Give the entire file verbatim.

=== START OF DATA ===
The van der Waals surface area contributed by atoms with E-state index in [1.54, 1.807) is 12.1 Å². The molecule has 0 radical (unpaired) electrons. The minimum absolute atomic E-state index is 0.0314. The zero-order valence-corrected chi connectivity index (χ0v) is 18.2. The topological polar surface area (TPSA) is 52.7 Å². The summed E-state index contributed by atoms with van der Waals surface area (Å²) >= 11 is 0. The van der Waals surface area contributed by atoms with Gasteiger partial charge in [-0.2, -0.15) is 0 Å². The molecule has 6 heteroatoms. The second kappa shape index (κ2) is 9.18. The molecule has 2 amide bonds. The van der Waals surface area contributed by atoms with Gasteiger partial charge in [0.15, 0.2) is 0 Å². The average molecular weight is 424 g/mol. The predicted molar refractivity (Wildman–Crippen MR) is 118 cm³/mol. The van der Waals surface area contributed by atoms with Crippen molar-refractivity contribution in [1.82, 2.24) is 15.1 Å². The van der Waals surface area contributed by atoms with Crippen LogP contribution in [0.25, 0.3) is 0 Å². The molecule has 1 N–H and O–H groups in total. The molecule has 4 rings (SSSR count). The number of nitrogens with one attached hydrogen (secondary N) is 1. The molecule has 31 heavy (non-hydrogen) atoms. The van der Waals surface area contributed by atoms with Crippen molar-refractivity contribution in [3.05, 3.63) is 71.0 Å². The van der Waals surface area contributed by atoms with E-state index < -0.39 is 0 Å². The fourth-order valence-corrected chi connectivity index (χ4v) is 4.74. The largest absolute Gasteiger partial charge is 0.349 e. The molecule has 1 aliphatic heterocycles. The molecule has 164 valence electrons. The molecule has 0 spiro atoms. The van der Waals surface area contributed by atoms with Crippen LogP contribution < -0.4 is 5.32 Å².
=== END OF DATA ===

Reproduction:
The van der Waals surface area contributed by atoms with E-state index in [1.54, 1.807) is 12.1 Å². The molecule has 0 radical (unpaired) electrons. The minimum absolute atomic E-state index is 0.0314. The zero-order valence-corrected chi connectivity index (χ0v) is 18.2. The topological polar surface area (TPSA) is 52.7 Å². The summed E-state index contributed by atoms with van der Waals surface area (Å²) >= 11 is 0. The van der Waals surface area contributed by atoms with Gasteiger partial charge in [-0.2, -0.15) is 0 Å². The molecule has 6 heteroatoms. The second kappa shape index (κ2) is 9.18. The molecule has 2 amide bonds. The van der Waals surface area contributed by atoms with Gasteiger partial charge in [0.15, 0.2) is 0 Å². The average molecular weight is 424 g/mol. The predicted molar refractivity (Wildman–Crippen MR) is 118 cm³/mol. The van der Waals surface area contributed by atoms with Crippen molar-refractivity contribution in [1.82, 2.24) is 15.1 Å². The van der Waals surface area contributed by atoms with Crippen LogP contribution in [0.25, 0.3) is 0 Å². The molecule has 1 N–H and O–H groups in total. The molecule has 4 rings (SSSR count). The number of nitrogens with one attached hydrogen (secondary N) is 1. The molecule has 31 heavy (non-hydrogen) atoms. The van der Waals surface area contributed by atoms with Crippen molar-refractivity contribution in [3.05, 3.63) is 71.0 Å². The van der Waals surface area contributed by atoms with E-state index < -0.39 is 0 Å². The fourth-order valence-corrected chi connectivity index (χ4v) is 4.74. The largest absolute Gasteiger partial charge is 0.349 e. The molecule has 1 aliphatic heterocycles. The molecule has 164 valence electrons. The molecule has 0 spiro atoms. The van der Waals surface area contributed by atoms with Crippen LogP contribution < -0.4 is 5.32 Å².